St. John the Baptist Parish, A Parish of the Russian Orthodox Church, Canberra, Australia

2 / 15 July

Deposition of the Vesture of the Most Holy Mother of God

In the Blachernae Church in Constantinople - in the time of the Emperor Leo the Great (457-474) and the Empress Verina and Patriarch Gennadius, two Constantinopolitan nobles, Galbius and Candidus, were travelling in the Holy Land to venerate the holy places there. In Nazareth, they stayed in the house of a Jewish girl who had the vesture of the Mother of God kept in a secret place. Many of the sick and wretched had received healing through prayer and the touching of this vesture. Galbius and Candidus took this holy relic to Constantinople and informed the Emperor and the Patriarch of its existence. It was the cause of great rejoicing in the imperial city. The vesture was ceremonially placed in the Blachernae church (a church built by the Emperor Marcian and Empress Pulcheria on the shore of a bay, and named 'Blachernae' after a General Blacheran from Scetis, who was killed there), and this commemorative feast was instituted.

St Juvenal, Patriarch of Jerusalem

A contemporary of the great illuminators of the Orthodox Church: Euthymius, Theodosius, Gerasimus, Simeon the Stylite and others. He participated in two Ecumenical Councils: the Third Council in Ephesus [431 A.D.] and the Fourth Council in Chalcedon [451 A.D.]. With great power and zeal, he fought against the blasphemous heresies: in Ephesus against Nestorius who called the Birth-giver of God the Birth-giver of Christ and in Chalcedon against Eutyches and Dioscorus who taught that there was only one nature in Christ, i.e., only a divine nature without a human nature. Following the victory of Orthodoxy at both councils, Juvenal returned to his throne in Jerusalem. Even though the heresies were condemned, the heretics were not eliminated. Through the intrigue and violence of Theodosius, a friend of Dioscorus, Juvenal was banished from the patriarchal throne and Theodosius, on his own, elevated himself in Juvenal's place. In the beginning, this heretic Theodosius was supported by Empress Eudocia, the widow of Theodosius the Younger who, at that time, took up residence in Jerusalem. Hesitant and indiscreet, Eudocia finally went to see St. Simeon the Stylite in order to ask him wherein lies the truth. The saint of God unmasked all the heretical teachings and instructed the empress to adhere to the teachings of Orthodoxy as confirmed at the councils. The empress heeded, repented and she herself became embittered against the false Patriarch Theodosius. During that time Marcian and Pulcheria reigned in Constantinople. A letter from the emperor was sent to Commander Athanasius ordering him to banish Theodosius and to return and reinstate Juvenal to his throne which the commander quickly did. Juvenal governed the Church in Jerusalem for thirty-eight years as its hierarch and at a ripe old age presented himself to the Lord in the year 458 A.D. to receive from Him the reward for great suffering and misery which he had endured for the truth. During the reign of St. Juvenal, the celebration of Christmas was established on December 25.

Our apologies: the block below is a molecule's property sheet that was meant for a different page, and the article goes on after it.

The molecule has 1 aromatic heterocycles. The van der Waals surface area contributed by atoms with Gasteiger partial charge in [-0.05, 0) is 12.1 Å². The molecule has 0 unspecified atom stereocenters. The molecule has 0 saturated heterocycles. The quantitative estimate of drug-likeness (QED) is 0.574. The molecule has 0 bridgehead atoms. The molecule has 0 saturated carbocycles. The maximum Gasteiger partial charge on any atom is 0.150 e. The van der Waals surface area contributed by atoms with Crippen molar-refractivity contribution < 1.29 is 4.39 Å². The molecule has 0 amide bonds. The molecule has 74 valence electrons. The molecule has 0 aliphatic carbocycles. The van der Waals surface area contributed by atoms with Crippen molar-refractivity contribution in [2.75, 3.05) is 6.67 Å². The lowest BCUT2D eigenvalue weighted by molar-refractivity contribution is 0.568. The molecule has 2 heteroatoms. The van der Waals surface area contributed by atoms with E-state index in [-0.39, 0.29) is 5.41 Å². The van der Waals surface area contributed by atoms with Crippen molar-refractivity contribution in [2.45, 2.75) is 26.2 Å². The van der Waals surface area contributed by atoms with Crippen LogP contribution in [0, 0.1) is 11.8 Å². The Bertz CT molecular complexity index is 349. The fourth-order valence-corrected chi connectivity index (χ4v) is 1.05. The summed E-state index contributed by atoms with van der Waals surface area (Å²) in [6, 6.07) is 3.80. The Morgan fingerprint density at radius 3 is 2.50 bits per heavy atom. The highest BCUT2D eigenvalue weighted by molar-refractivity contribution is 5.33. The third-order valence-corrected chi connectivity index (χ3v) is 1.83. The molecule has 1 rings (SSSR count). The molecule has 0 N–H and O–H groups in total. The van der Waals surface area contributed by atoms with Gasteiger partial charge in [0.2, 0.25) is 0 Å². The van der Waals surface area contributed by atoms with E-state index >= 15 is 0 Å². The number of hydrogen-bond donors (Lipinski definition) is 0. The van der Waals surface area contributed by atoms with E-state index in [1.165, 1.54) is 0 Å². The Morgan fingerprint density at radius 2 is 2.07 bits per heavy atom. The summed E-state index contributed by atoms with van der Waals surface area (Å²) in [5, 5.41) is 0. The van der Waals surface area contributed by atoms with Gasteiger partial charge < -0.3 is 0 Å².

St Photius, Metropolitan of Moscow

He was of Greek descent. He prudently governed the Russian Church for twenty years. Photius died in the year 1430 A.D. A week before his death an angel of God appeared to him and informed him of the exact time of his departure from this world.

Return to the index or the advanced search page.